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What is diabetic retinopathy?

Diabetic retinopathy is damage to the eye that results from chronically untreated or inadequately treated high blood sugar. In its more advanced form, it can result in severe visual loss or blindness if untreated, and this can occur suddenly without warning. It is the leading cause of blindness in working age adults in the United States and more than 20,000 people become blind as a result of diabetes each year. In order to prevent this, all people with diabetes should periodically be screened with an eye exam or photography of the inner lining of the eye (retina). Because it is often not possible to pinpoint precisely when type 2 diabetes actually develops, as it may be silent and unrecognized for months or even years, people with type 2 diabetes should be examined for retinopathy at the time of diagnosis, while those with type 1 diabetes should be examined between 3 and 5 years after the diagnosis has been made. The frequency with which follow-up visits is recommended will depend upon the findings and the measures taken to address them. For example, if no retinopathy is detected, follow-up examination in 2 years may be recommended, whereas in the case of serious findings requiring active treatment, follow-up in 3 months or fewer may be required.

Although it has clearly been shown that the rate of progression of diabetic retinopathy is related to the control of the blood sugar, there are several other factors involved. There is a hereditary tendency, so that if a close relative with diabetes developed retinopathy, you are more likely to do so. You should inform your eye doctor, who will be especially vigilant. Control of blood pressure has been shown to delay worsening of retinopathy and control of cholesterol abnormalities also plays a role in preventing progression. Quitting smoking can slow the progression of diabetic retinopathy. Therefore, all of these factors must be carefully addressed to prevent retinopathy successfully. Finally, it is important to note that retinopathy is not the only form of eye damage that can occur in diabetes. Other disorders, including glaucoma (increased pressure inside the eye) and cataracts (opacity of the lens of the eye), are more common in diabetes. Therefore, a comprehensive specialist eye exam is periodically needed and retinal photographs alone are not adequate.

Retina

The inner lining of the eye.

Glaucoma

Increased pressure inside the eye.

Cataracts

Opacity of the lens of the eye.

Diabetic nephropathy is the term used to describe kidney damage that occurs in diabetes.

Hemodialysis

Blood filtering and removal of wastes through a machine.

Peritoneal dialysis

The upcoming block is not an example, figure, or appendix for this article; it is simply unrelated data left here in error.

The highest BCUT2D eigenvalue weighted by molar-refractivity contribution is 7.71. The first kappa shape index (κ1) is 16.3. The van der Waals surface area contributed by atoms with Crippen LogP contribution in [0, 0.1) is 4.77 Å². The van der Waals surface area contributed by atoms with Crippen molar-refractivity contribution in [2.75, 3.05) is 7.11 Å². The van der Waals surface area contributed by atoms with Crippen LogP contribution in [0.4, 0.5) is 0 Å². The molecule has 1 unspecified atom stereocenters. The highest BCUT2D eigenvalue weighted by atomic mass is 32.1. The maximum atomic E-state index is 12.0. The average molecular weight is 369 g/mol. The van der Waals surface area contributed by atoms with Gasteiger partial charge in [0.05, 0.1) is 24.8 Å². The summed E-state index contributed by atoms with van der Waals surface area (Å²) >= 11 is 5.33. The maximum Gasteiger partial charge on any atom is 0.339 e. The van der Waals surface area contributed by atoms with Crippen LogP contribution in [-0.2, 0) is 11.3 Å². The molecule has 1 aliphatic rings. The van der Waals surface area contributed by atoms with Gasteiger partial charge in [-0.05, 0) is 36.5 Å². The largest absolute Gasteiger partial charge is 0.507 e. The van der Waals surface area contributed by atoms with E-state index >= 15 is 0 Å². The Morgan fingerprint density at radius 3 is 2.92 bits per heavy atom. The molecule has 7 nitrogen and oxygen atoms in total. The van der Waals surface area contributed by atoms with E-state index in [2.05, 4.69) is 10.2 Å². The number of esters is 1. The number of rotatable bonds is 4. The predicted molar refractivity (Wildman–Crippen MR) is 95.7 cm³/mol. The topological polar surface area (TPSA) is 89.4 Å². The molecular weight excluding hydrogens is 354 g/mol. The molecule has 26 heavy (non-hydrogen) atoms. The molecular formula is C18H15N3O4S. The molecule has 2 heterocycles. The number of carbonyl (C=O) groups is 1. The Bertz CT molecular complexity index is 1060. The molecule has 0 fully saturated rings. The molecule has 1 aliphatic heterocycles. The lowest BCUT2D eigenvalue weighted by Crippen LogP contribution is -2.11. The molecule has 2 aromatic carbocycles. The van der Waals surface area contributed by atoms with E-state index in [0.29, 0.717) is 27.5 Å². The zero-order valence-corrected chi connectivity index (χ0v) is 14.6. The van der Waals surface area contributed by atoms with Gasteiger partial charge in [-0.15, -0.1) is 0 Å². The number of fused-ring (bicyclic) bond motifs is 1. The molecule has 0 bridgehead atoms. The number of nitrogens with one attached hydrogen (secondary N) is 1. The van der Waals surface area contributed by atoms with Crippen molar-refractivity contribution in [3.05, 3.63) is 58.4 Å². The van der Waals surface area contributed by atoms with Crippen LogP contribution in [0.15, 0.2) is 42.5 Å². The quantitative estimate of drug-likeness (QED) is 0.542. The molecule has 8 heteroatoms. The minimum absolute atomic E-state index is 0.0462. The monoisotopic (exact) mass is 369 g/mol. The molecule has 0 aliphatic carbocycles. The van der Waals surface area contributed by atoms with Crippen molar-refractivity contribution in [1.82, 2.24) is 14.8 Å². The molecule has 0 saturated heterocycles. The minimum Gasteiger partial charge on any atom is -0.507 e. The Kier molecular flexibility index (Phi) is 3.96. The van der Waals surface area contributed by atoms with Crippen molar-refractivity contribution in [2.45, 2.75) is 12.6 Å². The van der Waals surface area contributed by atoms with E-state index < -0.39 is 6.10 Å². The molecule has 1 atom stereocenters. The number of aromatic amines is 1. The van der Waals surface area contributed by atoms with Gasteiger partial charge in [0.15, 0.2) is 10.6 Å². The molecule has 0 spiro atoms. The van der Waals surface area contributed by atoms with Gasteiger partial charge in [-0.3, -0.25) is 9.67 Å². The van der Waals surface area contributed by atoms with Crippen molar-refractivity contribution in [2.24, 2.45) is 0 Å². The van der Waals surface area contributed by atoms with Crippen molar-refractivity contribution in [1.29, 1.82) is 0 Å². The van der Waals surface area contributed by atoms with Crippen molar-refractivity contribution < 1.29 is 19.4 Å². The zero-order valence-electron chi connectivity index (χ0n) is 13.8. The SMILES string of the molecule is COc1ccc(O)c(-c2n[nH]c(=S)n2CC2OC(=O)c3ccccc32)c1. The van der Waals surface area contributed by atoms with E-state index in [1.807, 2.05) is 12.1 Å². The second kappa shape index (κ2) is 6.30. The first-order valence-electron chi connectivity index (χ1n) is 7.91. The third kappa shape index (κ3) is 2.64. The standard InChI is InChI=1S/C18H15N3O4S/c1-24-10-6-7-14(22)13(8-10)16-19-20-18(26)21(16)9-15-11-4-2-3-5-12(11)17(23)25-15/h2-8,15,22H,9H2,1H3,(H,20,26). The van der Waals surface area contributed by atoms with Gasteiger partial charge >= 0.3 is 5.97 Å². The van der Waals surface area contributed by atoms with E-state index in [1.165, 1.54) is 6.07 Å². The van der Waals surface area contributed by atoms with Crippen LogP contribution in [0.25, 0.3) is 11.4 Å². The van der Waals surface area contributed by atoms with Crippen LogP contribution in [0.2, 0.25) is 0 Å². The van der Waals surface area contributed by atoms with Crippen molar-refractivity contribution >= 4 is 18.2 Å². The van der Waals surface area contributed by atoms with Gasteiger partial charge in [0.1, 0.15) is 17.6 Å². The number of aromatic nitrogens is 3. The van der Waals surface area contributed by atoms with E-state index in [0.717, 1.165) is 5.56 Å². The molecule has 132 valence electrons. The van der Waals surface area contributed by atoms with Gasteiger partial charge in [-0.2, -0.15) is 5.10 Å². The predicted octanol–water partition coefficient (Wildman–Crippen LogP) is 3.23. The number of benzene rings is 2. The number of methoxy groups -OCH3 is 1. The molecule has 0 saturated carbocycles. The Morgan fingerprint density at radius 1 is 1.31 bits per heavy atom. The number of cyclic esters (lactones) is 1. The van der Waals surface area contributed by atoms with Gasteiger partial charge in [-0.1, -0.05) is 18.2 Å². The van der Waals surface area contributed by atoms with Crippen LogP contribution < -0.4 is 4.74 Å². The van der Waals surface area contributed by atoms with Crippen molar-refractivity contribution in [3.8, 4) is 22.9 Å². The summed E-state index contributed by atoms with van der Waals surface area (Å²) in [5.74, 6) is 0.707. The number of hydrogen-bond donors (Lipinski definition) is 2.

A process whereby wastes are exchanged Into fluids Introduced Into the abdominal cavity.

What is diabetic nephropathy?

Diabetic nephropathy is the term used to describe kidney damage that occurs in diabetes, usually of longstanding. The damage to the kidney in diabetes can result from the high blood sugar itself, which leads to an expansion of certain types of material in the filtering mechanism of the kidney. This expansion damages the delicate cells responsible for filtering waste materials through the kidney. Eventually, there are abnormal pressures and changes in the important electrical balance in this complex structure. These changes lead to leakage of proteins that are usually either retained or reabsorbed by the kidney. The blood pressure can rise due to overload of fluid and constriction of small blood vessels. The rise in blood pressure further damages the kidney if not treated. If there is an excessive leak of protein, the body becomes protein deficient, which can lead to generalized puffiness and swelling. Eventually, the kidneys can fail and their functions must be replaced by the processes of either hemodialysis (blood filtering and removal of wastes through a machine) or peritoneal dialysis (a simpler process whereby wastes are exchanged into fluids introduced into the abdominal cavity), or a kidney transplant is required.

Although complete kidney failure is not a common outcome in diabetes in percentage terms, diabetes is the most common cause of kidney failure in working- age adults and occurs in more than 25,000 people each year in the United States. Kidney failure is extremely disruptive to the sufferer's life and is very expensive to treat. The tendency to get diabetic kidney damage has an inherited component, so that if a close relative with diabetes suffers from it, an individual is more likely to experience it. However, it can be delayed or even prevented. Good control of blood sugar and blood pressure, together with use of certain types of drugs known as ACE-inhibitors or ARBs, has been shown to markedly slow progression of diabetic kidney damage. Moreover, it can be detected very early by sensitive tests in common use.

 
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